near Martin Mere from Formby just below Southport right up to Grange
over Sands is excellent for birds and peppered with top notch reserves.
Bradgate Park, Leics:
Often very busy with dog walkers and
joggers but an early morning visit in Autumn - mid October - is favourite
if you want to see the deer. Red stags at rutting time are
really quite impressive beasts and the park offers some semi-natural
habitat in which to see and photograph them. A caution though,
don't ever get too close to rutting Deer, they are dangerous close up
but not overtly aggressive otherwise; they'll leave you well alone if you don't
crowd them. Admission is free, we often park on the West side but
there are several pleasant walks all round the park and both a folly and
a memorial as well as the deer.
An RSPB reserve on the North Norfolk
coast with a public footpath running through the reserve from the road
to the coast. There's a parking charge for non-members but otherwise
it's free. The pools attract wintering wildfowl and migrating
waders or shore birds as the Americans call them. The North
Norfolk coast attracts all manner of strange migrants so almost anything
can turn up at any time. In summer harriers hunt low over the
marsh and in late evening barn owls might be seen taking over from them
on the night shift. There are also a few resident oddities all
along this coast from Hunstanton to Cromer but Blakeney
are favourite places for a walk with binoculars. Cley reserve is
owned by the Norfolk Wildlife Trust and there is a non-member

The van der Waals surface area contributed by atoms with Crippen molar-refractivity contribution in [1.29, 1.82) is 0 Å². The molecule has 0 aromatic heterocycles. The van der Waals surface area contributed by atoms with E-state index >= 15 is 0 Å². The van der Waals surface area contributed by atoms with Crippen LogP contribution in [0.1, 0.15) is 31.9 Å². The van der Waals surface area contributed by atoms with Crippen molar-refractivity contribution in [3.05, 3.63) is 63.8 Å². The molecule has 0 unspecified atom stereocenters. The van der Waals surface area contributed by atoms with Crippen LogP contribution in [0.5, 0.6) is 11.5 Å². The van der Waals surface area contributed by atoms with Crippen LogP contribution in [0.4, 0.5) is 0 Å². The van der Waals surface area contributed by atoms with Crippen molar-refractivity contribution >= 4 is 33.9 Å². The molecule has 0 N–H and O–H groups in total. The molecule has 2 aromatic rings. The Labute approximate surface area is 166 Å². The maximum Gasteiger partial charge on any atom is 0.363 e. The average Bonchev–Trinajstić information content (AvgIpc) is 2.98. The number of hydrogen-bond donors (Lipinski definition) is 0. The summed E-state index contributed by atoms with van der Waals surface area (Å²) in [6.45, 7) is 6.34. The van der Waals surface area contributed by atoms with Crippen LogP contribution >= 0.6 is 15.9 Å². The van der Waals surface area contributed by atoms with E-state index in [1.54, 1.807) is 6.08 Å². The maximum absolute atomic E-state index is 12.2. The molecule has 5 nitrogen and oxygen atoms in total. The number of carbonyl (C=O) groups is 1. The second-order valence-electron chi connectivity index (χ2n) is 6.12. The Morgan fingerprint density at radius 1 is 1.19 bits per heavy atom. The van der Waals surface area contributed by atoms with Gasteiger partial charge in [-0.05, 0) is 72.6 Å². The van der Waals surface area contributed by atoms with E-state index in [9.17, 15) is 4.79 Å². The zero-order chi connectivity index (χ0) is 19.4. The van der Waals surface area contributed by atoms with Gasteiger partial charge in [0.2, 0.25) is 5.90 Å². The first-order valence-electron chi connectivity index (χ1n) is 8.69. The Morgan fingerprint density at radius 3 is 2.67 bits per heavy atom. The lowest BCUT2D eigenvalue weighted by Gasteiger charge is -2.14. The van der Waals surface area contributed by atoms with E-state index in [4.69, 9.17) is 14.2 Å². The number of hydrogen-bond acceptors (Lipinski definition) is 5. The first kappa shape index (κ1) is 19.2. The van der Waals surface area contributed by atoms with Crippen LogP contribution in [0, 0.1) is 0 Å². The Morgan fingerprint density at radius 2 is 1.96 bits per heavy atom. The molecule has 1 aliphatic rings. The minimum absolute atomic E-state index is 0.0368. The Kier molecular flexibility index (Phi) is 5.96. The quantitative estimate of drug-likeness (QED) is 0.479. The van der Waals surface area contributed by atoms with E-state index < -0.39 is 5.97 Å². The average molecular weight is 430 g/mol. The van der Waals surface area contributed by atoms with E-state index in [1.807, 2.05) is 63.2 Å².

admission fee to their reserve - just check in at the centre above the
car park just to the east of the village. If you do the winter
walk past Arnold's marsh and then along the Shingle bank be sure to stop
for warming soup at the shack, the food is much better than the
architecture! Further along the coast
is a good spot for Nightingale and Nightjar - a
wonderful after dark experience on a warm early May evening. Campsites are not too obvious but
there are a number of CS & CL sites along the coastal strip and a very
pleasant site called Old Brick Kilns north-east of Fakenham at Barney -
not far from Thursford, home of a mighty collection of steam engines,
mechanical organs and a wurlitzer.
The Farne Islands, Northumberland:
A little adventure for
the seafarers amongst you. The Farne Islands are National Trust
and home to thousands of breeding seabirds from May to mid July.
Boats go from Seahouses on 'short' or 'all day' trips neither of which
are very lengthy. We've always favoured Billy Shiel's operation as
experienced and committed. There's a tour round several islands
with landing on Inner Farne and sometimes on Staple too - usually on the
'all day' trips where an island transfer takes place at lunch time. When
disembarking non-members are charged an NT landing fee after which you
make your way to St Cuthbert's Chapel by running the gauntlet of
breeding terns defending their nests by dive bombing you. Although
access is restricted the nesting seabirds are very close - as is the smell!
The Bass Rock further up the coast at North Berwick is a special Gannet
Experience either on shore by video or out there on the rock with 30,000